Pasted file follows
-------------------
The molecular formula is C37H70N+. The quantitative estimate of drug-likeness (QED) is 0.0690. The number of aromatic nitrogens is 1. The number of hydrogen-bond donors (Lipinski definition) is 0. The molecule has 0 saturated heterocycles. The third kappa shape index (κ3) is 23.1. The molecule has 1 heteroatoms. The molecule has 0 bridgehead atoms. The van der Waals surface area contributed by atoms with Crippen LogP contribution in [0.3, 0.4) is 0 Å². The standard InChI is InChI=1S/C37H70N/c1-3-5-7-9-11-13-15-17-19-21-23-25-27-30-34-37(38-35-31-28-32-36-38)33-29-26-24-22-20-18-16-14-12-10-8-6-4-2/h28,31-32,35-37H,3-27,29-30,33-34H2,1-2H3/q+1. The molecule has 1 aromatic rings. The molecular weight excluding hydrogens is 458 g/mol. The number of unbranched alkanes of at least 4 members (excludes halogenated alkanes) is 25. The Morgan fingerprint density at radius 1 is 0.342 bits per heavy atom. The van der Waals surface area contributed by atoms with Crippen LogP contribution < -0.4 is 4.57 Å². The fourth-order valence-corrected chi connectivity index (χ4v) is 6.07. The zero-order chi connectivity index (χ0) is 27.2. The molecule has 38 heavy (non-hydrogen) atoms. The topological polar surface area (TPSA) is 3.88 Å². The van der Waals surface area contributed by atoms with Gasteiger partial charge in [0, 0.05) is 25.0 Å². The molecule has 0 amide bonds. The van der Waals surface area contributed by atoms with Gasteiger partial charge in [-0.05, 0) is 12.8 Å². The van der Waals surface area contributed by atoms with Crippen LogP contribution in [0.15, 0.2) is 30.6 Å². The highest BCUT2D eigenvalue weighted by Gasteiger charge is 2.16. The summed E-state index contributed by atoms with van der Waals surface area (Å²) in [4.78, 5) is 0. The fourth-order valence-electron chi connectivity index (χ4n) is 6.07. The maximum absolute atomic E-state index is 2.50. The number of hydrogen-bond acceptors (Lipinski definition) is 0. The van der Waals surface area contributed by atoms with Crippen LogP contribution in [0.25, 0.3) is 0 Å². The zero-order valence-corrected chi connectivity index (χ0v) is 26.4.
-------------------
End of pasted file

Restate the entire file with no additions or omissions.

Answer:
The molecular formula is C37H70N+. The quantitative estimate of drug-likeness (QED) is 0.0690. The number of aromatic nitrogens is 1. The number of hydrogen-bond donors (Lipinski definition) is 0. The molecule has 0 saturated heterocycles. The third kappa shape index (κ3) is 23.1. The molecule has 1 heteroatoms. The molecule has 0 bridgehead atoms. The van der Waals surface area contributed by atoms with Crippen LogP contribution in [0.3, 0.4) is 0 Å². The standard InChI is InChI=1S/C37H70N/c1-3-5-7-9-11-13-15-17-19-21-23-25-27-30-34-37(38-35-31-28-32-36-38)33-29-26-24-22-20-18-16-14-12-10-8-6-4-2/h28,31-32,35-37H,3-27,29-30,33-34H2,1-2H3/q+1. The molecule has 1 aromatic rings. The molecular weight excluding hydrogens is 458 g/mol. The number of unbranched alkanes of at least 4 members (excludes halogenated alkanes) is 25. The Morgan fingerprint density at radius 1 is 0.342 bits per heavy atom. The van der Waals surface area contributed by atoms with Crippen LogP contribution < -0.4 is 4.57 Å². The fourth-order valence-corrected chi connectivity index (χ4v) is 6.07. The zero-order chi connectivity index (χ0) is 27.2. The molecule has 38 heavy (non-hydrogen) atoms. The topological polar surface area (TPSA) is 3.88 Å². The van der Waals surface area contributed by atoms with Gasteiger partial charge in [0, 0.05) is 25.0 Å². The molecule has 0 amide bonds. The van der Waals surface area contributed by atoms with Gasteiger partial charge in [-0.05, 0) is 12.8 Å². The van der Waals surface area contributed by atoms with Crippen LogP contribution in [0.15, 0.2) is 30.6 Å². The highest BCUT2D eigenvalue weighted by Gasteiger charge is 2.16. The summed E-state index contributed by atoms with van der Waals surface area (Å²) in [4.78, 5) is 0. The fourth-order valence-electron chi connectivity index (χ4n) is 6.07. The maximum absolute atomic E-state index is 2.50. The number of hydrogen-bond acceptors (Lipinski definition) is 0. The van der Waals surface area contributed by atoms with Crippen LogP contribution in [0.25, 0.3) is 0 Å². The zero-order valence-corrected chi connectivity index (χ0v) is 26.4.